But if you only carry a digicam you compromise so much on image quality that you end up just taking snapshots and not tryng to make real photographs at all. Generally anything shot at ISO 400 or above is a disaster, and the handling often leaves a lot to be desired.
It seems that the launch of the micro-4/3rds format by Panasonic and Olympus last year might finally put that dilemma to rest. These cameras pack a sensor almost as large as an APS-C SLR, but by dispensing with an optical viewfinder, manage to squeeze it into a considerably smaller package.
Panasonic have already had considerable success with their micro-4/3rds G1 and video-capable GH1, and now Olympus have lept into the ring with the EP-1. Featuring a compact 17mm f/2.8 (equivalent to 35mm on full frame) pancake lens and an optional accessory optical viewfinder, this might just be what I have been looking for.
Mike Johnson over at The Online Photographer has always been an advcate of what he calls the DMD camera - DMD stands for "Decisive Moment Digital" - and on his blog he now has the first hands on preview of the new Olympus.
If it lives up to my expactations of decent image quality and handling then I may well pick one up.
Tuesday, 2 June 2009
These videos were shot in the early 1990s, and Dean is talking about shooting film in large format cameras. But the beauty of light is that the laws of physics don't change, and everything he talks about is just as relevant today as it was then.
Dean is one of those guys you wish all your school teachers had been like - he's passionate, amusing and extremely knowledgeable. Head over to Strobist and enjoy.
A lot of planning had gone into my recent Jamaica shoot. Over the course of several meetings and conference calls we had agreed an itinerary that allowed for some scouting time at each location the day before to find the best locations and viewpoints. All except one…
One afternoon we planned to shoot horses riding through the surf, but we weren’t going to have time to scout. However we had explained at length to the local producer exactly what we were looking to do over the phone.
On the day, we were late arriving at the stables after the producer had kept us waiting earlier. With about an hour to go until sunset, we had some horses and some guides, and they took us down to the beach.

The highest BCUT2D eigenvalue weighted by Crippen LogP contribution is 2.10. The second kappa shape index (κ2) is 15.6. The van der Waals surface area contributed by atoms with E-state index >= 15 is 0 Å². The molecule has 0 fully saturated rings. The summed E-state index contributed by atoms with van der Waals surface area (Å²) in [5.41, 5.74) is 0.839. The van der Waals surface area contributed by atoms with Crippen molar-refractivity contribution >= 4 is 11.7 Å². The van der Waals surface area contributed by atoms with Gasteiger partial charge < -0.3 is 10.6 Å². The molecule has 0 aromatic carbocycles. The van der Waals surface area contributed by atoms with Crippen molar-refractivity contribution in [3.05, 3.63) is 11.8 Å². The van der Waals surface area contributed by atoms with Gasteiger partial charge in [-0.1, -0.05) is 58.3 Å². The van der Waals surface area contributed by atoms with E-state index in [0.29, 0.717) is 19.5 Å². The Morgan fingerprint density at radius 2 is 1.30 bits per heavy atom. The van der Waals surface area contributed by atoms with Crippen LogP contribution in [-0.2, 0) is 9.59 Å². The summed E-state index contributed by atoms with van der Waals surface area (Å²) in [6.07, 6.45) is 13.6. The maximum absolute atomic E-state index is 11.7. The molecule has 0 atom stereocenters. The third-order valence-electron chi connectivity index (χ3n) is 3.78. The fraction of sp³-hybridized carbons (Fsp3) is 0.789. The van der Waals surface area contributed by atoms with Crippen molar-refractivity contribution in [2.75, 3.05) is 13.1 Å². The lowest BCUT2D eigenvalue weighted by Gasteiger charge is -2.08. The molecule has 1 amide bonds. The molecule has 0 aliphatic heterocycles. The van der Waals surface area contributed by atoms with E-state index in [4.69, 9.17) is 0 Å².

Except that there was no beach.
Instead there was a stinking stretch of swamp knee deep in horse crap. It clearly wasn’t going to do. Tempers were fraying. On explaining that we wanted an wide, sandy beach there was much scratching of chins. After a couple of minutes it was agreed there was a sandy beach not too far away. The guides galloped off to check if the access road was open.
It was not.
By now I was getting pretty stressed. The sun was dropping fast and the light was gorgeous. We were then told there was another beach not too far away. It was the only available option, so we had to go and give it a try.
After a 15 minute drive following the horses, we arrived at a rocky cove surrounded by low scrub. Not exactly what I had in mind, but with only 30 mins before the sun went down I was just going to have to get on and make the most of it.
So we got the models and the guides up on the horses, and had them wading through the surf back and forth. The shoreline was so rocky that the horses had to step quite gingerly – so no galloping action shots today.
So instead I chose to shoot into the sun, to disguise the location as much as possible and give a warm feeling to the shots. I was on manual exposure and took a few test shots to get the correct amount of sun flare while still holding some shadow detail.
The WFT was transmitting files to the laptop so the art director could view them as I was shooting. He liked what he saw so we tried a few different variations. By now I was standing waist deep in the water and getting splashed a few times by the waves, but luckily the camera held out despite getting a bit of a soaking. Finally just as the sun went down we shot the other was, out to sea, to get the most of the soft light on a nearby headland.
Going over the shots back at the hotel afterwards, we agreed that we had successfully snatched victory from the jaws of defeat. And in the process I learnt a valuable lesion – no matter what others tells you, always ensure you get a chance to scout a location personally before shooting!